The deceits of military leadership oiled by massive corruption and collaboration with a section of the political class took the country to the edge of the precipice when the ruling junta annulled the June 12, 1993 presidential election, which came after a tortuous transition programme.

The love of political and civil freedom by an exasperated population that was tired of dictatorship and brazen impunity of military rulers coupled with debilitating socio-economic yoke and decaying infrastructure caused by unbridled corruption in the system, led to massive agitation for the return of democracy.

As the darkest part of the night is just before dawn, the last lap of military dictatorship was the most repressive and under it, several martyrs whose blood were used to water the ground of civil defiance were made out of the struggle for freedom and several pro-democracy figures and activists were hounded into prisons or exile.

In 1999, power was relinquished to the civilians and in order to pacify a section of the country with the most frayed nerves in the struggle for democracy, ex-military ruler, Olusegun Obasanjo, emerged as the winner in an obviously one-horse contest thereby realizing the dream of making Nigeria the largest democracy in the black world.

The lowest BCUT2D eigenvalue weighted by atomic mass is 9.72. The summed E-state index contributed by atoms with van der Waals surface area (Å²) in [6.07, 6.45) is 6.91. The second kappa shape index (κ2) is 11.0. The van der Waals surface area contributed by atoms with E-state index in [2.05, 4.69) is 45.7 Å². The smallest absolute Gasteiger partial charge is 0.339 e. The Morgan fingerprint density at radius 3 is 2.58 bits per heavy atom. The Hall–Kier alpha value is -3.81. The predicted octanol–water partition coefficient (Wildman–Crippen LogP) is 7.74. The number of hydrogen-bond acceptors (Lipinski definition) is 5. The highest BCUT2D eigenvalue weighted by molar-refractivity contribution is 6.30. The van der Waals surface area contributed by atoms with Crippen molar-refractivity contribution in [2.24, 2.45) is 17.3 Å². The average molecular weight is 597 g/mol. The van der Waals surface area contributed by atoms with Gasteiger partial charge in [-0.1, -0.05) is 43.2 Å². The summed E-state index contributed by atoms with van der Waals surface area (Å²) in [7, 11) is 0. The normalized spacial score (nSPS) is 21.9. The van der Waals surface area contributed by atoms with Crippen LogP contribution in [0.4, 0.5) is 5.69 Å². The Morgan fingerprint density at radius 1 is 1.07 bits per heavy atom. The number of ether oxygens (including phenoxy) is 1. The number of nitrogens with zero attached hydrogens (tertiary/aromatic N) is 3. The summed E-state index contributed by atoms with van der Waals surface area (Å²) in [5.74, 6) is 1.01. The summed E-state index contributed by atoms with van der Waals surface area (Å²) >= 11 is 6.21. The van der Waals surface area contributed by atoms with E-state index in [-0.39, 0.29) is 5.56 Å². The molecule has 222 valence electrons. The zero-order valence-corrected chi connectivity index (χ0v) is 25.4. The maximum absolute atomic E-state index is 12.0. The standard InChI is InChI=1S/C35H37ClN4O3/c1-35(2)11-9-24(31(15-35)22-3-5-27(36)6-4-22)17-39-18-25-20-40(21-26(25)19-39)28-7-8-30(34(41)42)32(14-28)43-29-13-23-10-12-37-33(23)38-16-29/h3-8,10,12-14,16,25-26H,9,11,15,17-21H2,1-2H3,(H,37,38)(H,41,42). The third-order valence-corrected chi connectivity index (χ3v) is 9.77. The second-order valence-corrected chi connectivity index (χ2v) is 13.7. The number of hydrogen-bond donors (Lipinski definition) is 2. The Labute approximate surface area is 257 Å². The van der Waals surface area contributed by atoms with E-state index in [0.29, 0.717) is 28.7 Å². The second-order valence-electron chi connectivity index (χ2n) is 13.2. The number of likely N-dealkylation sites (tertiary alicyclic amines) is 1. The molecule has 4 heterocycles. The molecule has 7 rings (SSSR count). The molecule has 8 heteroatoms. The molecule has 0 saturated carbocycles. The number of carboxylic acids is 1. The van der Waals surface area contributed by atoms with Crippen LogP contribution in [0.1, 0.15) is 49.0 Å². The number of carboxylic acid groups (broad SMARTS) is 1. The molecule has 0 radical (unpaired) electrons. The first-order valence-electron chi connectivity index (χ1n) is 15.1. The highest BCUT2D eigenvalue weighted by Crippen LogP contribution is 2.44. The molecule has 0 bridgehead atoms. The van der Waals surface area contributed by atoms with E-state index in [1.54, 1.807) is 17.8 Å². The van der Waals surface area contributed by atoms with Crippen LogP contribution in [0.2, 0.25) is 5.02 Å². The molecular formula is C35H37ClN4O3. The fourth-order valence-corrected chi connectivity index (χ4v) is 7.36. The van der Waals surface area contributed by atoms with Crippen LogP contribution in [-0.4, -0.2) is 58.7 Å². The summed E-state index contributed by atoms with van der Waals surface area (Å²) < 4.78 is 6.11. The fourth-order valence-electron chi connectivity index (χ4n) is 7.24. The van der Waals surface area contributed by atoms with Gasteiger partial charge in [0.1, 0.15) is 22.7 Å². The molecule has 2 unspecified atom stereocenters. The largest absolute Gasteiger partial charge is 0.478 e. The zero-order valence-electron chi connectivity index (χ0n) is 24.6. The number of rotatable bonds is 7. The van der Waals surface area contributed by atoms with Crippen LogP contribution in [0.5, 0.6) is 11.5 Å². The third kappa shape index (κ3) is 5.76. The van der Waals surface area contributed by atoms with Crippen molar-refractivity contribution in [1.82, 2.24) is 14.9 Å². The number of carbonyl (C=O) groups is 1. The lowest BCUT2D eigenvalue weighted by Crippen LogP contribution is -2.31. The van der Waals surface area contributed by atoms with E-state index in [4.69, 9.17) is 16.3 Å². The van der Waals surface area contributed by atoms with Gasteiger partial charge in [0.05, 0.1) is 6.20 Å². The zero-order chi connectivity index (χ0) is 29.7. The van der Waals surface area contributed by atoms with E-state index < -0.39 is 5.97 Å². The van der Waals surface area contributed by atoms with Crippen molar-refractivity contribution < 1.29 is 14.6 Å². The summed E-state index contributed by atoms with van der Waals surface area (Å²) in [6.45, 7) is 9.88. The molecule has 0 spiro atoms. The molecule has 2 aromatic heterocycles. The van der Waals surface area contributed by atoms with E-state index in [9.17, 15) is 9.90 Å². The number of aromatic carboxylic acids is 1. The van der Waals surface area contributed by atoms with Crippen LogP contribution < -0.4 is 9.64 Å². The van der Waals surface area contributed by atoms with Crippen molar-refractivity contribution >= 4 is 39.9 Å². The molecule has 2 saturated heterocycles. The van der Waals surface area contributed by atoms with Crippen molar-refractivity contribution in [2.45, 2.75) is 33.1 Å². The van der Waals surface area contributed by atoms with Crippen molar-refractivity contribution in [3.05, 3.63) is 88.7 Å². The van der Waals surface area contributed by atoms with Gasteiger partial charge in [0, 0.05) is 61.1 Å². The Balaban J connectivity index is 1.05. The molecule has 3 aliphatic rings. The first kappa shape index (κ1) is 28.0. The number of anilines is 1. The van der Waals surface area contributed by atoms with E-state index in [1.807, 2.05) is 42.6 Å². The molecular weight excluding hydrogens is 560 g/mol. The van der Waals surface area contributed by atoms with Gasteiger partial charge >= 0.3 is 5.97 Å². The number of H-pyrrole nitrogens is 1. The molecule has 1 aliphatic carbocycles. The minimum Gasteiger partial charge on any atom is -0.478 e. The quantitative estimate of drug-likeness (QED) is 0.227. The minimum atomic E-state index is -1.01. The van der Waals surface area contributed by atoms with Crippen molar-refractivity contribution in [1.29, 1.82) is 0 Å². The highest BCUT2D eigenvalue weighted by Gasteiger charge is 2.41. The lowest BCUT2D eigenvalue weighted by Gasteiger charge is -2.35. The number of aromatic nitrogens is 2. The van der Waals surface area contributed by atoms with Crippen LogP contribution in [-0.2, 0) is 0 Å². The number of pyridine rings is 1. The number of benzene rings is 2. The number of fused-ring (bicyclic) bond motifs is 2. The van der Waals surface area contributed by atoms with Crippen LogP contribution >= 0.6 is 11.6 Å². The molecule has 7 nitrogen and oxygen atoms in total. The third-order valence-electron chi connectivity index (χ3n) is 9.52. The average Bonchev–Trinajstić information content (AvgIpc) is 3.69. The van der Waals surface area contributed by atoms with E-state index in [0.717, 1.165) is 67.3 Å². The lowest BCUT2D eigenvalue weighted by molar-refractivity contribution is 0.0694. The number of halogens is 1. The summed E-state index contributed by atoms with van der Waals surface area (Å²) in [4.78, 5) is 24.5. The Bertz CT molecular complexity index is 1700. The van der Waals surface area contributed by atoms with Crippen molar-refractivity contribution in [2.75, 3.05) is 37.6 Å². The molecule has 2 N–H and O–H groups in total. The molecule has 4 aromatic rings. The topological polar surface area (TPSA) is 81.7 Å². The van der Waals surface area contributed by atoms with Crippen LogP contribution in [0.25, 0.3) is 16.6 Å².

Sixteen years down the line, the reality is still being sustained and even though the country has been having a bumpy ride on the road to perfection especially in attempts by politicians to thwart the process, the experience gathered so far is already strengthening the system to create a mechanism for protection.

Perhaps if the opportunity presented by the aborted Third Republic during which effort at political re-engineering of the polity was embarked upon, Nigeria would by now be stronger in representative government.
During the period, a Centre for Democratic Studies was established and because of the historical facts of the country’s multi-party system having the tendency of being reduced to a two-party structure in practice, two political parties founded on different ideological lines, were foisted on the nation.